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Testimonial

This scales book is a classic in psychometrics. It is instrumental for survey researchers in the fields of advertising, marketing, consumer psychology, and other related fields that rely largely on attitudinal measures. My copy has gotten me through years of field research by helping provide testable, reliable scales.
Angeline Close Scheinbaum, Ph.D.
University of Texas at Austin

interaction

This is a three item, five-point Likert-type scale that measures the degree to which a person is motivated to observe and interact with other people when shopping.

Seven, seven-point Likert-type items are used in this scale to measure the extent to which a person engages in behaviors to manage the quantity and quality of information exchanged in conversations with others. The scale was called information control by Mittal, Huppertz, and Khare (2008).

The scale is composed of three, seven-point Likert-type items that are intended to measure the degree to which a person believes that a group of people who he/she has interacted with made him/her feel like they all had something in common. As used by Van Dolen, Dabholkar, and Ruyter (2007), respondents were evaluating a chat-based service they had experienced that was for gathering information about investment funds from other customers and a financial advisor.

Seven, seven-point Likert-type items are used to measure the degree of interactivity a person believes there to be in a particular computerized interface such as the type used in self-service contexts for monetary transactions, self-help, or customer service.

The scale is composed of Likert-type statements measuring the degree to which a person expresses an awareness of self as a social object with an effect on others.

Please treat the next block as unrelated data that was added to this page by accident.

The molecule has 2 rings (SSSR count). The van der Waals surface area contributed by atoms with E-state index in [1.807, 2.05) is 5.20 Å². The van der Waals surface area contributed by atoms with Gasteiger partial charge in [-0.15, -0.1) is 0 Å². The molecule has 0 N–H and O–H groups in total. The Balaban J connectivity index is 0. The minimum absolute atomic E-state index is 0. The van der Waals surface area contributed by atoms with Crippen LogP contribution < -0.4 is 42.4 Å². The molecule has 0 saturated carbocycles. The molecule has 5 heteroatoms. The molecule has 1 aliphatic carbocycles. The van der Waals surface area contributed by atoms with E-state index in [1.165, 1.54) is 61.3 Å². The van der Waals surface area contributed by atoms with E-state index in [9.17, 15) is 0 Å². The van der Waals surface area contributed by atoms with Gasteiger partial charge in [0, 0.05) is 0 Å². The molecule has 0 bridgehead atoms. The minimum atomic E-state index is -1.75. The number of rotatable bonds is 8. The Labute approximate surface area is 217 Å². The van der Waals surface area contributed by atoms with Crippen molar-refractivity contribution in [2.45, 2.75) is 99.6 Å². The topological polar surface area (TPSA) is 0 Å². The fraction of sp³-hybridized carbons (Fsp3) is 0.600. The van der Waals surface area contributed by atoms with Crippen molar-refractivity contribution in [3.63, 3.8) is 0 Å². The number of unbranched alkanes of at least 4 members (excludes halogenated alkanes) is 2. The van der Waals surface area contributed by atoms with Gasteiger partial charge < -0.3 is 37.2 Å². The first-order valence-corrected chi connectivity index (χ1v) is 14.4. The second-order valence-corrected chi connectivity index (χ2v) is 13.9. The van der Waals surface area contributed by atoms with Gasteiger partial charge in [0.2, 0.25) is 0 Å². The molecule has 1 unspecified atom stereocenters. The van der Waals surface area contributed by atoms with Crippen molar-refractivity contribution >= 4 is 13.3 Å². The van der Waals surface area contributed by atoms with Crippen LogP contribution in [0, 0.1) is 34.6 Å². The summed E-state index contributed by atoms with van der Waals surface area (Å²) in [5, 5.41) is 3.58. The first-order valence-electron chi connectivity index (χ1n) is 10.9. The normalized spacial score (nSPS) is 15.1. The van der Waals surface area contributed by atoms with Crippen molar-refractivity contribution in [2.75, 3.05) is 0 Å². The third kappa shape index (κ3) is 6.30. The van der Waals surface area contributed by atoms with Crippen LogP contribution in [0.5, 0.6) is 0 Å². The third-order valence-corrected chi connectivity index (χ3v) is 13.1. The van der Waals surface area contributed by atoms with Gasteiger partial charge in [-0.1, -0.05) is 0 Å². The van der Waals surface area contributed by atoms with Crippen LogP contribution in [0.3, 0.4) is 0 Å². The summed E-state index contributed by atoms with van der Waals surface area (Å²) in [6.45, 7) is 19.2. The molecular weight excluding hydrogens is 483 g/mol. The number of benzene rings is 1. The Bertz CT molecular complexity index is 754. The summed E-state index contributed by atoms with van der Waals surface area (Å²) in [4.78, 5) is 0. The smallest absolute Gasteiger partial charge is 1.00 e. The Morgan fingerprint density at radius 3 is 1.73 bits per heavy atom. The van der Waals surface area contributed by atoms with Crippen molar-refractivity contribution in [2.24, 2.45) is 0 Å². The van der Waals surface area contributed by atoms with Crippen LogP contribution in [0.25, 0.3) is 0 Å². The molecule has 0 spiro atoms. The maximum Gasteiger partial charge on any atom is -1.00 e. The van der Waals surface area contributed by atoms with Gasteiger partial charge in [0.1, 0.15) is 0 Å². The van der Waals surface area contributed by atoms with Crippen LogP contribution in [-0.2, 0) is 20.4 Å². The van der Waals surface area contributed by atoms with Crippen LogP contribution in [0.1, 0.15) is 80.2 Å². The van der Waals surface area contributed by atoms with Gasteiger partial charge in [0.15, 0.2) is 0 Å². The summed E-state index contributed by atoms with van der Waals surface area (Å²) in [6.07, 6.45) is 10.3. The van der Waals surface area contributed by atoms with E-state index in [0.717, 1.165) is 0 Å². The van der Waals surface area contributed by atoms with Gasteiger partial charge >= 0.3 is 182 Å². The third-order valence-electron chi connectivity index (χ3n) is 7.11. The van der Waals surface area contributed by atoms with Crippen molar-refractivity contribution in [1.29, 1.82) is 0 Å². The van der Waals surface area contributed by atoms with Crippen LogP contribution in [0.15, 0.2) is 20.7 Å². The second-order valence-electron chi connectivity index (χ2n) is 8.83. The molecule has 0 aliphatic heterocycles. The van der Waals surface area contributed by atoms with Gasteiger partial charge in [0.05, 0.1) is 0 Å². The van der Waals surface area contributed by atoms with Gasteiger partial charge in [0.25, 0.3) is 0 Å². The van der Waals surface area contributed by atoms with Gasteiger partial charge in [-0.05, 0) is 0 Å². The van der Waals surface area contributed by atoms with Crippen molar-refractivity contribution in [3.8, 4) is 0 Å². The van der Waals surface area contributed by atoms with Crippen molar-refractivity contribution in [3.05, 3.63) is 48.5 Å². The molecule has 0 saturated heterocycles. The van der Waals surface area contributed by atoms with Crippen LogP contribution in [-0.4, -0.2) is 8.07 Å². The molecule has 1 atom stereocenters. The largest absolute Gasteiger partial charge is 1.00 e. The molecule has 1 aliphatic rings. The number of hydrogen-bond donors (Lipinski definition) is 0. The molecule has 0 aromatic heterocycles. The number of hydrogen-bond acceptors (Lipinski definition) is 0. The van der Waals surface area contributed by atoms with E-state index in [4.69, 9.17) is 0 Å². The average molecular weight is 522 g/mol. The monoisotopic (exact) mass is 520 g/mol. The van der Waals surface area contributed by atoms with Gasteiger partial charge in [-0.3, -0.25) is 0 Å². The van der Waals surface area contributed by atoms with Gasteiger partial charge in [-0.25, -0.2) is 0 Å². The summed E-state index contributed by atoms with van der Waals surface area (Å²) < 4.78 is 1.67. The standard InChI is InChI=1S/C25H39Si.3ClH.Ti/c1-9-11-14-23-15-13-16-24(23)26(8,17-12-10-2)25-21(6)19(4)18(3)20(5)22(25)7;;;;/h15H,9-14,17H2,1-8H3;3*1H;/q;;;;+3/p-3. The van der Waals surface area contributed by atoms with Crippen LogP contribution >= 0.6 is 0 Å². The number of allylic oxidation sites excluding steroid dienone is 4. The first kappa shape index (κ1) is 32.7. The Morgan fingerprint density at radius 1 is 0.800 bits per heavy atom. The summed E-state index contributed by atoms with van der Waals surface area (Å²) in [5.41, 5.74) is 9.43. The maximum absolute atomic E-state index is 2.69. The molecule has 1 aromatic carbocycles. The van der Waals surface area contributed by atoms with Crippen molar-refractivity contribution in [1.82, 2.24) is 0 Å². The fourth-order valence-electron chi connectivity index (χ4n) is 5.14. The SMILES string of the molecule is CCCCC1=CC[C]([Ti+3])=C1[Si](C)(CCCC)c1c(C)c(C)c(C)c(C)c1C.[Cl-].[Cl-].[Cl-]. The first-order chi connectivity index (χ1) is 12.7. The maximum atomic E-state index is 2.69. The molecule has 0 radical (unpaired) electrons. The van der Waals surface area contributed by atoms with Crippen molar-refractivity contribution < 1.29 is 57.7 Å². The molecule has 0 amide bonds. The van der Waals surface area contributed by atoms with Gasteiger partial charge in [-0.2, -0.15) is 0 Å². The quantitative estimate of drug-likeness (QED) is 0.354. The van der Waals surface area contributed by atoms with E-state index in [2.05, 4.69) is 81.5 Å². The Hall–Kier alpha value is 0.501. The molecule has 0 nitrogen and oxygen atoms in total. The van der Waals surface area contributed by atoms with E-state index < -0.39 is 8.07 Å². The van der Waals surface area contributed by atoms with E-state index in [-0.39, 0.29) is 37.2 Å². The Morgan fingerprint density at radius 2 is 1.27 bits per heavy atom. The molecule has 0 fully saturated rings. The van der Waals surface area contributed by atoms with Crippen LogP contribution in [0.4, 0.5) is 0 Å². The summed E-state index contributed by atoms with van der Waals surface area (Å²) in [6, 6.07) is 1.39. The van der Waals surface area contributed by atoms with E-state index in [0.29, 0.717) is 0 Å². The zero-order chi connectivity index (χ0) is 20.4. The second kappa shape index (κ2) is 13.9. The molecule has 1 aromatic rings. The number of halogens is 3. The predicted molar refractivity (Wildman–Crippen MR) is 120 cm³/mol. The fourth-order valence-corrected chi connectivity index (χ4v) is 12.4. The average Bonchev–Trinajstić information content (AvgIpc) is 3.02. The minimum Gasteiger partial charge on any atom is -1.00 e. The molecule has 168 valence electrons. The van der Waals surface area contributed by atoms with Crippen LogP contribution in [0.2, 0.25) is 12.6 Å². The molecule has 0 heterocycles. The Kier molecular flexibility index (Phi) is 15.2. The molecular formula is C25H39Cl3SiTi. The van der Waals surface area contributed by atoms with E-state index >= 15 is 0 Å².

The scale has nine, seven-point items that are used to measure the degree to which a person's motivation for interacting with others is due to such things as a genuine concern for their needs and/or to please them.

Four, seven-point items are used to measure the degree to which a person's motivation for interacting with others is to get benefits from them in return for benefits given to them (quid pro quo).

This scale has three, seven-point Likert-type items that measure how much a person believes that a group of people he/she has interacted with listened to and were open to his/her ideas. As used by Van Dolen, Dabholkar, and Ruyter (2007), respondents were evaluating a chat-based service they had experienced that was for gathering information about investment funds from other customers and a financial advisor.

The scale measures the degree to which a customer believes the relationship he/she has with an employee is warm and pleasant.  A four- and a six-item version are described.

The degree to which a customer of a business expresses comfort and enjoyment interacting with a particular employee is measured using this three item, five-point Likert-type scale.